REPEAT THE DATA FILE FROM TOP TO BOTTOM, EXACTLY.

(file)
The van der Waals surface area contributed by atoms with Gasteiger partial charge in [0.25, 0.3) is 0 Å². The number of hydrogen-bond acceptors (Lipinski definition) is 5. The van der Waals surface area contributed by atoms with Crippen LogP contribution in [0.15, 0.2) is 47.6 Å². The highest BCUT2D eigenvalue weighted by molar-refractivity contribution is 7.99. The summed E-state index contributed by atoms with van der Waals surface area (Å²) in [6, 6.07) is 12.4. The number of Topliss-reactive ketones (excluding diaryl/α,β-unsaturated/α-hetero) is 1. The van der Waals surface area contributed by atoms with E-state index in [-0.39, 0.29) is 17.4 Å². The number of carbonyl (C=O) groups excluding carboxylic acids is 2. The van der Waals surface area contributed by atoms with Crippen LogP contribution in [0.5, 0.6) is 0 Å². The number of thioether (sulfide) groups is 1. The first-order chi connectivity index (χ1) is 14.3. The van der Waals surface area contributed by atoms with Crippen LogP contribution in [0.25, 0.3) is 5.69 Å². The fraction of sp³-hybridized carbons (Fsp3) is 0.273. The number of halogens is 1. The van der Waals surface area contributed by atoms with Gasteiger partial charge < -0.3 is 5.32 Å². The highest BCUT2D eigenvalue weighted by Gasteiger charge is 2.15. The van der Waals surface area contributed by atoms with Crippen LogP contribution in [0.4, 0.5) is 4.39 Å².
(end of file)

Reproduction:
The van der Waals surface area contributed by atoms with Gasteiger partial charge in [0.25, 0.3) is 0 Å². The number of hydrogen-bond acceptors (Lipinski definition) is 5. The van der Waals surface area contributed by atoms with Crippen LogP contribution in [0.15, 0.2) is 47.6 Å². The highest BCUT2D eigenvalue weighted by molar-refractivity contribution is 7.99. The summed E-state index contributed by atoms with van der Waals surface area (Å²) in [6, 6.07) is 12.4. The number of Topliss-reactive ketones (excluding diaryl/α,β-unsaturated/α-hetero) is 1. The van der Waals surface area contributed by atoms with E-state index in [-0.39, 0.29) is 17.4 Å². The number of carbonyl (C=O) groups excluding carboxylic acids is 2. The van der Waals surface area contributed by atoms with Crippen LogP contribution in [0.5, 0.6) is 0 Å². The number of thioether (sulfide) groups is 1. The first-order chi connectivity index (χ1) is 14.3. The van der Waals surface area contributed by atoms with Crippen LogP contribution in [0.25, 0.3) is 5.69 Å². The fraction of sp³-hybridized carbons (Fsp3) is 0.273. The number of halogens is 1. The van der Waals surface area contributed by atoms with Gasteiger partial charge < -0.3 is 5.32 Å². The highest BCUT2D eigenvalue weighted by Gasteiger charge is 2.15. The van der Waals surface area contributed by atoms with Crippen LogP contribution in [0.4, 0.5) is 4.39 Å².